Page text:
Studio Pre Amps

If you do a lot of recording through your DAW, you may, at some point think about recording through a preamp. While not the most essential piece of equipment for your home studio, a preamp certainly worth looking into.

Best Studio Pre Amp

Golden Age Project Pre 73 MkIII

This beautiful little Preamp Is a meticulously replicated, modern version of a Neve 1073. The Golden Age Project is providing access to a classic vintage character sound for a modest amount of cash. There are indeed better products on the market, but nothing at this price level.

Golden Age Project Pre 73 MkIII

I originally purchased two of these Pre Amps to complement my drum recording setup. Since the purchase, I use the units for bass guitar DI, vocal recording, and acoustic and electric guitars. My recording chain never seems to be complete without one, or both, of the Pre 73s in the signal path.

Golden Age Project is a Swedish Company who design and produce reasonably priced high-end vintage recording equipment. Check out the following short video for a full rundown of the product.

Pre Amp Features

  • DI Input
  • Two built-in switchable high-pass filters (6 DB/octave)
  • Two built-in switchable frequency boosters (for adding “air”)
  • 48V phantom power supply
  • Low Impedance Switching
  • Phase Inversion
  • LED output level meter (with clipping LED)
  • Separate Power Supply (isolating the mains from the circuit)
  • Robust case and controls
  • Vintage Character Sound

As you would expect with this preamp setup, driving the gain excites the circuitry and adds warmth to the output signal. The built-in frequency boosters make it easy to add “air” at 3 or 6 dB (30 kHz). The controls are simple and easy-to-use for someone new to this type of unit.

Above all, the GPA Pre 73 provides great sounding recorded audio at a great price point. It is very difficult to find anything from another manufacturer at this price level to match the functionality and quality of this amazing little box.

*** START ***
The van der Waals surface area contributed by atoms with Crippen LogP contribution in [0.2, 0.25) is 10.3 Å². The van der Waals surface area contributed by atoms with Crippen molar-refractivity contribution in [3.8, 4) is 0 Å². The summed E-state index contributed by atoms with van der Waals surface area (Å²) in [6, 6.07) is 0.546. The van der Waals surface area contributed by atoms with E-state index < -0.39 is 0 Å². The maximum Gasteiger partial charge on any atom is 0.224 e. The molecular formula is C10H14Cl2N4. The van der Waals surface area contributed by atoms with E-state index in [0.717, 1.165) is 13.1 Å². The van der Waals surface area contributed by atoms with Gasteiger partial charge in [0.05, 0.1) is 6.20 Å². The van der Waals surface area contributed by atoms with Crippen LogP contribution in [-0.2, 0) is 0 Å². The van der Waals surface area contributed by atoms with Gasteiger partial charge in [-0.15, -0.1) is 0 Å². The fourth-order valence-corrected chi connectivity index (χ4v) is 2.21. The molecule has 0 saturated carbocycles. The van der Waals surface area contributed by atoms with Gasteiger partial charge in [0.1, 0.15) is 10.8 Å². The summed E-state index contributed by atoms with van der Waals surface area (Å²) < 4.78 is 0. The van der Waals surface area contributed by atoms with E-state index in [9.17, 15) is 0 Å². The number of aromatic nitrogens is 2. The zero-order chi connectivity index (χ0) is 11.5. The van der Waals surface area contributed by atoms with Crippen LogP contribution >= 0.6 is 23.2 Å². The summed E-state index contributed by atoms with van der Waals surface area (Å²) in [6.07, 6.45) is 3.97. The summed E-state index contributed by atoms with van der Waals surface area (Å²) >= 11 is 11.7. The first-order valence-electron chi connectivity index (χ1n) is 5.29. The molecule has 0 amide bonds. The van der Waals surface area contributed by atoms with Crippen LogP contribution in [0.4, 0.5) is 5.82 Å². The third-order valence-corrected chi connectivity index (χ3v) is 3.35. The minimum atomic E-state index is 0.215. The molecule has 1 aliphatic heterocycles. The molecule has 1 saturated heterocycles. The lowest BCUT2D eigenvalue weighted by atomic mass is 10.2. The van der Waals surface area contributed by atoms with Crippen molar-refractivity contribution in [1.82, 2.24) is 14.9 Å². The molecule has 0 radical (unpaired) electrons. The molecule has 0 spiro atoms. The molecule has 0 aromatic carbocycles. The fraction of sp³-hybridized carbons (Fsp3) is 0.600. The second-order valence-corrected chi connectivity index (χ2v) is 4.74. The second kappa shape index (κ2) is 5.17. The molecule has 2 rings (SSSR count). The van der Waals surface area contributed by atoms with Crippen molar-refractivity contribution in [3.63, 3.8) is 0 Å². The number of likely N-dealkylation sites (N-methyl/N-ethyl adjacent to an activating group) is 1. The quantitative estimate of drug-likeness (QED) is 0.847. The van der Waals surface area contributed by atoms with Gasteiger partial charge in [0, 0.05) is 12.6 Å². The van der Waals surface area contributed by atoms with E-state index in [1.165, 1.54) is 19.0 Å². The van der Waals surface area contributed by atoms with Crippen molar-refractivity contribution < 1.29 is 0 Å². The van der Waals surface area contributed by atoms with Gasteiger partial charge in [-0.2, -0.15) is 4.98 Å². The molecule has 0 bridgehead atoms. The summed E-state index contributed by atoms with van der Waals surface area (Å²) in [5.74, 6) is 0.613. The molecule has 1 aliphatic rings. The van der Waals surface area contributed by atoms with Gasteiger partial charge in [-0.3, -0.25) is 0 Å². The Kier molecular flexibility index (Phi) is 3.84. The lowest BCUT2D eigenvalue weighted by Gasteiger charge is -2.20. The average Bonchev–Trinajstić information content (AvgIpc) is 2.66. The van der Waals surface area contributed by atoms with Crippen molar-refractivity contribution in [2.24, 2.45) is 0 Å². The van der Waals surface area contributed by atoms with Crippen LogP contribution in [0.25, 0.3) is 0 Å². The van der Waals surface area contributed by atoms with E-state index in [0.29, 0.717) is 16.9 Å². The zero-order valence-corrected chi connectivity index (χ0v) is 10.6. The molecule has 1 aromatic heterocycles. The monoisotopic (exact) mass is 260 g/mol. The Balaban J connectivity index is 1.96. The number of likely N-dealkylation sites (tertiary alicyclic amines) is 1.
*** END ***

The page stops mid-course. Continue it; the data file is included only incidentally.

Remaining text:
Why I Picked the Golden Age Project Pre 73 MkIII

After deciding that I wanted to take my drum recording to the next level, I wondered what I needed to do to achieve that. Amongst other things, I looked into the use of preamps for recording.

Finally, I came up with the idea that I would record with an over-snare overhead microphone and an off the right shoulder second overhead microphone. As I have a limited budget I decided to focus on the two overhead microphone signals.

I’d had some success recording this way in my small drum room, and by adding drum room samples for snare and kick, the drum tracks were really taking shape. The overhead microphones provided the best-recorded image of the drum kit. The overheads had initially been recorded directly to two channels on my 24 track using the inbuilt preamps, so I thought this was probably the area that needed to be improved. The 24 track preamps were very basic and provided no level of adjustment.

I decided that I would add a preamp to each overhead to improve the source recording. The preamps would also need to be versatile enough to record other instruments too. I was thinking along the lines of a Neve 1173 copy or clone. Most recorded music that I listen to was recorded directly to a Neve desk channel.

After a lot of research, I eventually found the Golden Age Project, and I’ve never looked back. I was also influenced by the Dave Grohl documentary showing how the Foo Fighters went back to record using 100% analog gear. If you haven’t seen the documentary, I recommend watching it -- Seriously! Stop reading this post right now and go watch it!

Reading The Golden Age Project website information, I definitely warmed to their ethos and vision for that vintage sound. Finally, after reading reviews on Amazon and Gearslutz, I hit the ‘quantity two’ and ‘buy’ buttons, and I’m now the proud father of twins!


Top Articles